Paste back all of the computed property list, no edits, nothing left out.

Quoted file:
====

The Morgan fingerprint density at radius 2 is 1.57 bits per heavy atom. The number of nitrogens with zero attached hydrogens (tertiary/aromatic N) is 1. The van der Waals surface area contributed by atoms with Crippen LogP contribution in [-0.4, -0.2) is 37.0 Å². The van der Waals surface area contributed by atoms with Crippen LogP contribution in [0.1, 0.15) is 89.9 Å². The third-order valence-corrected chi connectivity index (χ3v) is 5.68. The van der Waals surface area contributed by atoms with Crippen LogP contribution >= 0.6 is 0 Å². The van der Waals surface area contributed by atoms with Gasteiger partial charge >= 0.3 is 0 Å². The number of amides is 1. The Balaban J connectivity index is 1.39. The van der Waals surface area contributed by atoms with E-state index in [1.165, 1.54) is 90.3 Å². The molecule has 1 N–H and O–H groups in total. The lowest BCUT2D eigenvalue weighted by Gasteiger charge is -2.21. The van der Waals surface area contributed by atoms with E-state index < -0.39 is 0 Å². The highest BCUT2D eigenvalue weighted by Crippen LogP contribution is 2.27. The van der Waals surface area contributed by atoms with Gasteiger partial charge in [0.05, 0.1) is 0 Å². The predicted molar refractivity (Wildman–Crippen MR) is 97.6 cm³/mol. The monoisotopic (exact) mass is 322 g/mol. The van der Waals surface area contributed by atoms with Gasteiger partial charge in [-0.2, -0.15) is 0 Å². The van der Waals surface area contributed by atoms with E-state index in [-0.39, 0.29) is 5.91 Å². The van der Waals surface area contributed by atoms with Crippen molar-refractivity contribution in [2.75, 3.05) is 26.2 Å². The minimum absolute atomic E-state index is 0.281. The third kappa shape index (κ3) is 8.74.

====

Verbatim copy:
The Morgan fingerprint density at radius 2 is 1.57 bits per heavy atom. The number of nitrogens with zero attached hydrogens (tertiary/aromatic N) is 1. The van der Waals surface area contributed by atoms with Crippen LogP contribution in [-0.4, -0.2) is 37.0 Å². The van der Waals surface area contributed by atoms with Crippen LogP contribution in [0.1, 0.15) is 89.9 Å². The third-order valence-corrected chi connectivity index (χ3v) is 5.68. The van der Waals surface area contributed by atoms with Crippen LogP contribution >= 0.6 is 0 Å². The van der Waals surface area contributed by atoms with Gasteiger partial charge >= 0.3 is 0 Å². The number of amides is 1. The Balaban J connectivity index is 1.39. The van der Waals surface area contributed by atoms with E-state index in [1.165, 1.54) is 90.3 Å². The molecule has 1 N–H and O–H groups in total. The lowest BCUT2D eigenvalue weighted by Gasteiger charge is -2.21. The van der Waals surface area contributed by atoms with E-state index < -0.39 is 0 Å². The highest BCUT2D eigenvalue weighted by Crippen LogP contribution is 2.27. The van der Waals surface area contributed by atoms with Gasteiger partial charge in [0.05, 0.1) is 0 Å². The predicted molar refractivity (Wildman–Crippen MR) is 97.6 cm³/mol. The monoisotopic (exact) mass is 322 g/mol. The van der Waals surface area contributed by atoms with Gasteiger partial charge in [-0.2, -0.15) is 0 Å². The van der Waals surface area contributed by atoms with E-state index in [-0.39, 0.29) is 5.91 Å². The van der Waals surface area contributed by atoms with Crippen molar-refractivity contribution in [2.75, 3.05) is 26.2 Å². The minimum absolute atomic E-state index is 0.281. The third kappa shape index (κ3) is 8.74.